OTTAWA – The Canadian economy grew at an annual rate of 6.5 per cent through the first quarter of the year, Statistics Canada said Friday, bringing the country tantalizing close to reaching pre-pandemic output.
The preliminary estimate for the first three months of the year was better than the contraction first forecasted months ago, but still represents a slowdown from the 9.6 per cent annualized growth seen over the last three months of 2020.
Service industries that have been hard-hit through the course of the COVID-19 pandemic showed a small gain in February, while goods-producing industries had a small contraction for the first time since last April.
With the 0.4 per cent gain in February – the 10th month in a row of gains following a historic drop in March and April 2020 – overall economic activity was about two per cent below the levels seen pre-pandemic in February 2020.
Taking into account the estimate of a 0.9 per cent increase for March, Statistics Canada says the economy last month was roughly one per cent below pre-pandemic levels.
StatsCan: Real #GDP grew 0.4% in February, following 0.7% growth in January. This 10th consecutive monthly increase continued to offset the steepest drops on record in Canadian economic activity observed in March and April 2020.#cdnecon pic.twitter.com/3JcgcOUzmv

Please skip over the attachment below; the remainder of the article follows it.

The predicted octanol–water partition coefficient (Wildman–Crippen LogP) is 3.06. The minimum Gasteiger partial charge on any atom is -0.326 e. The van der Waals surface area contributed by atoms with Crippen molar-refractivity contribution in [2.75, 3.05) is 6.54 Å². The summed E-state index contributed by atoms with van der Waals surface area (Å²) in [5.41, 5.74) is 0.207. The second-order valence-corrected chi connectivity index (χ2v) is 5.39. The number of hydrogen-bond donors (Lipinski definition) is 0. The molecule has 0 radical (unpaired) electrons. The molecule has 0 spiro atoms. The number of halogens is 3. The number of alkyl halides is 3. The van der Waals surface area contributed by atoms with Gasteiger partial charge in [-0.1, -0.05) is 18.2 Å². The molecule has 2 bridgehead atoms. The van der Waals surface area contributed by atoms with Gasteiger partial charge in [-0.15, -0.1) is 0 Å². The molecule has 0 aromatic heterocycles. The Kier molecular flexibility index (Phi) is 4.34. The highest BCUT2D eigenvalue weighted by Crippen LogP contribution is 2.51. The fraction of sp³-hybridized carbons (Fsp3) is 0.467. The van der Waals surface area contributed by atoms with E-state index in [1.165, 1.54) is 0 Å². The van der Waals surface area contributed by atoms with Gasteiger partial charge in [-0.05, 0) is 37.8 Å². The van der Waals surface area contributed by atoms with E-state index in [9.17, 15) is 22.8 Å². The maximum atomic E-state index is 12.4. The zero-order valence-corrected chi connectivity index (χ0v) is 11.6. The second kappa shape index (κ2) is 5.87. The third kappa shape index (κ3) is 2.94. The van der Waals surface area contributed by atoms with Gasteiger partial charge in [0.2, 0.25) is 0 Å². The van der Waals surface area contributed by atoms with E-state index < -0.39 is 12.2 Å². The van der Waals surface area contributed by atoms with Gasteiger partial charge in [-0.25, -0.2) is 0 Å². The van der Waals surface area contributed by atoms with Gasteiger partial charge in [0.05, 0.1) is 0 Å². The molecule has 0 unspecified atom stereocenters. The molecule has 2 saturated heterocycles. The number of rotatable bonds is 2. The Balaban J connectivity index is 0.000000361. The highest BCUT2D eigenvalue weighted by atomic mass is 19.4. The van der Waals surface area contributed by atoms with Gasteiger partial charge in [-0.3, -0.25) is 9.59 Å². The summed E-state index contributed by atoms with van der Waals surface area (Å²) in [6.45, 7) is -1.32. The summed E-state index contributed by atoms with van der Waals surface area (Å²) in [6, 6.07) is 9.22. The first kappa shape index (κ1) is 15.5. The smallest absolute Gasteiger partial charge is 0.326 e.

— Don Curren (@dbcurren) April 30, 2021
Statistics Canada will finalize numbers for March and the first quarter of the year in June.
BMO chief economist Douglas Porter said the initial “robust” reads for March and the first quarter aren’t too surprising, what is surprising is that real gross domestic product results keep landing on the high side of expectations.
“Let’s put it this way,” he wrote in a note, “the Bank of Canada’s top-of-the-class 6.5-per-cent growth forecast for this year doesn’t look at all unreasonable.”
The central bank’s most recent economic outlook estimated first-quarter growth at seven per cent annualized – a 9.5-point swing from its previous forecast of a 2.5-per-cent contraction – before falling to 3.5 per cent over the ensuing three months.
Governor Tiff Macklem cited the better-than-expected conditions as a reason why the Bank of Canada was easing the pace of federal government bond purchases, leading the way among central banks to scale back pandemic-era stimulus measures.
The central bank’s outlook landed just after the federal Liberals tabled a budget with a more conservative 3.6-per-cent expectation for first-quarter growth.
The @bankofcanada provincial bond purchase program (PBPP) is coming to an end next Friday. Here’s a quick summary of this unprecedented program in the history of Canadian monetary policy. The BoC bought back close to $18B in provincial bonds from 96 (mostly) bi-weekly operations pic.twitter.com/vkG1oPyfw8
— Dominique Lapointe📈 (@Dlap17) April 30, 2021
What aided first quarter gains was an easing of public health restrictions that have since tightened to combat rising case counts during the third wave of the pandemic.